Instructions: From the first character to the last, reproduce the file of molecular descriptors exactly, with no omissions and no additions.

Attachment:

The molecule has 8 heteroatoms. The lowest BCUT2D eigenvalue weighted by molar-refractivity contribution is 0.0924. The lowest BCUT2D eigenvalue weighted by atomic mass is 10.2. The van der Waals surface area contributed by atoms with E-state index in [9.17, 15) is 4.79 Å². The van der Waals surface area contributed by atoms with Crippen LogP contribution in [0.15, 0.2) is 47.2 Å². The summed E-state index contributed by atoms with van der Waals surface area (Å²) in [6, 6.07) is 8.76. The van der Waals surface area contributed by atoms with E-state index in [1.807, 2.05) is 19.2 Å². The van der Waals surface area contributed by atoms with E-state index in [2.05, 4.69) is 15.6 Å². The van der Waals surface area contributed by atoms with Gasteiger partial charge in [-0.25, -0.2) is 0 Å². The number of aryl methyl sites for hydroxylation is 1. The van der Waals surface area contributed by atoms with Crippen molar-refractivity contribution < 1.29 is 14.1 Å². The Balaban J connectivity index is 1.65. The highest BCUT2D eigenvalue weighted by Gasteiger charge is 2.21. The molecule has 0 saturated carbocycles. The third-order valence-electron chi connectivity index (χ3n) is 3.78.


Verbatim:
The molecule has 8 heteroatoms. The lowest BCUT2D eigenvalue weighted by molar-refractivity contribution is 0.0924. The lowest BCUT2D eigenvalue weighted by atomic mass is 10.2. The van der Waals surface area contributed by atoms with E-state index in [9.17, 15) is 4.79 Å². The van der Waals surface area contributed by atoms with Crippen LogP contribution in [0.15, 0.2) is 47.2 Å². The summed E-state index contributed by atoms with van der Waals surface area (Å²) in [6, 6.07) is 8.76. The van der Waals surface area contributed by atoms with E-state index in [1.807, 2.05) is 19.2 Å². The van der Waals surface area contributed by atoms with E-state index in [2.05, 4.69) is 15.6 Å². The van der Waals surface area contributed by atoms with Gasteiger partial charge in [-0.25, -0.2) is 0 Å². The number of aryl methyl sites for hydroxylation is 1. The van der Waals surface area contributed by atoms with Crippen molar-refractivity contribution < 1.29 is 14.1 Å². The Balaban J connectivity index is 1.65. The highest BCUT2D eigenvalue weighted by Gasteiger charge is 2.21. The molecule has 0 saturated carbocycles. The third-order valence-electron chi connectivity index (χ3n) is 3.78.